Recipe contributed by Peruvian chef Marita Lynn. Her company, Catering by Maria, serves New York City and Greater New Jersey.
Peru has a large variety of ají (hot peppers), which vary in color, size, shape and flavor. They have been used in Peru for several thousand years, since pre-Incan times, and every region has its own type.
My family and I love to cook with ají – it always brings a special flavor to my dishes and immediately takes me back to when I was growing up in Peru. I remember my mom cooking most of her dishes with ají amarillo and ají mirasol not to mention her favorites rocoto and ají limo, which are mostly used in ceviche. I’ll be posting on many different types of ají in this blog since they are intrinsic to Peruvian cooking.
My favorite is ají amarillo, long and thin peppers, about 3-5 inches in length. Don’t be fooled by the name – amarillo means yellow in Spanish – because ripe ají amarillo are bright orange and unripe ones are yellow. The seeds inside will make a dish very spicy, so just remove them to lower the heat level. The aroma and its fruity, somewhat sweet flavor add to the spiciness, making it unique from other hot peppers.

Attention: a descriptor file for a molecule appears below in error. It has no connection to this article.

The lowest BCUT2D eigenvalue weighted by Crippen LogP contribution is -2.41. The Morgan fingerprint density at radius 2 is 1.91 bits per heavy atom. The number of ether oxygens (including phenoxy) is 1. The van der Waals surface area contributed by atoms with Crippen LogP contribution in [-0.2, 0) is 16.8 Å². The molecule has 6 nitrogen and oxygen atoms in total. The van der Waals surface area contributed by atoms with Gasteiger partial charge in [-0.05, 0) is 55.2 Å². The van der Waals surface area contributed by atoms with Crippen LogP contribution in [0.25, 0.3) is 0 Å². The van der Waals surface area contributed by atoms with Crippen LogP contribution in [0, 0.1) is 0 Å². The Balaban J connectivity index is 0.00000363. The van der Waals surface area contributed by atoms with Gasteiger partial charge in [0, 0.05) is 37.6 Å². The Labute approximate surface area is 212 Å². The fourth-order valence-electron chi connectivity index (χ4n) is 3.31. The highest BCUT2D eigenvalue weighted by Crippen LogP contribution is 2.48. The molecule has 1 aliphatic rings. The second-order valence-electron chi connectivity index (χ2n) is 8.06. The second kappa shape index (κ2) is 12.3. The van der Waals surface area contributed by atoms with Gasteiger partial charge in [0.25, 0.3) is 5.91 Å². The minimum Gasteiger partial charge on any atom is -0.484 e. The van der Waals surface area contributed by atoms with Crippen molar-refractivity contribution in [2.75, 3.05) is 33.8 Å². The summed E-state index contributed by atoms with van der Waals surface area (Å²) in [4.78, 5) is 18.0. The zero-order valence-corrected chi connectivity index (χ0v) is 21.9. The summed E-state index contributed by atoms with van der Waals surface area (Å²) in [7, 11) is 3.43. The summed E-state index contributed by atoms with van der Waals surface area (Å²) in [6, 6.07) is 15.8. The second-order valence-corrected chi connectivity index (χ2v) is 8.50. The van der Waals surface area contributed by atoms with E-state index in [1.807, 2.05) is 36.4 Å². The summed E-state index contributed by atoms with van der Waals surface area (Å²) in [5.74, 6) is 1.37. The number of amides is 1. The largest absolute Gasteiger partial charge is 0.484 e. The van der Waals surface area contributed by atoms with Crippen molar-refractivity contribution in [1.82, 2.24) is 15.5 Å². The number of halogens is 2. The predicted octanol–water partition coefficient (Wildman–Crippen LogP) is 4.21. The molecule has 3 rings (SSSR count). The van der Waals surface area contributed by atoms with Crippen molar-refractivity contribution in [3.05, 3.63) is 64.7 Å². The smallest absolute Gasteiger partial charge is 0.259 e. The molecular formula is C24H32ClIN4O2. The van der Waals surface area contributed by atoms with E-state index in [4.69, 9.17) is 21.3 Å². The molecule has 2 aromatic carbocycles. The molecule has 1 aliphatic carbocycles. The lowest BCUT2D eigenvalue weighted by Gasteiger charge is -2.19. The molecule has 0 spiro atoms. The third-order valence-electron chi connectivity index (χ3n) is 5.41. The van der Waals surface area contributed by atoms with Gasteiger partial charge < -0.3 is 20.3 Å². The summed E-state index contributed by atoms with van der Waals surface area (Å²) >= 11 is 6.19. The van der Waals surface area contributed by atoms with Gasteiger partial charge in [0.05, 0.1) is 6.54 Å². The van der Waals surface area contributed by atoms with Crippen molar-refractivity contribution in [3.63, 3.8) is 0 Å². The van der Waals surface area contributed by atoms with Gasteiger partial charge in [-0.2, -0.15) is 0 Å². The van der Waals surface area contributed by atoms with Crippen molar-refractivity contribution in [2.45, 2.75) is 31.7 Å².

I use ají amarillo in dishes such Papa a la Huancaína, potatoes with a yellow creamy sauce, Causa, a cold potato dish colored and flavored with yellow ají, Papa a la Diabla, a warm potato dish with a creamy ají sauce, and as a garnish on Escabeche, pickled fish. Another common use is as a side dipping sauce that can accompany any meal.
In addition to flavor, ají amarillo has health benefits as well due to its high levels of capsaicin, a natural ingredient in hot peppers located in the pepper’s ribs, which is good for pain relief, as a digestion aid and in fighting inflammation.
A good place to find ají amarillo is on Amazon.com.
Here is the recipe for Ají Amarillo Salsa Dip. This dip makes a good side – try it with fries instead of ketchup!
Yields 6-8 servings
1 lb ají amarillo
¼ cup canola oil
1 small garlic clove, crushed
pinch of salt
1 tbsp white vinegar
1 bunch scallions, finely chopped
Salt and pepper to taste
1. Cut ají in half and remove the seeds. Cover with water and soak overnight at room temperature.
2. In a small pot, boil the ají for 15 minutes or until soft. Let cool then peel the skin off. Place ají in a blender with canola oil, crushed garlic and a pinch of salt and blend to form a paste.
3. Pour paste in a bowl and mix in the vinegar and scallions until well combined. Add salt and pepper to taste.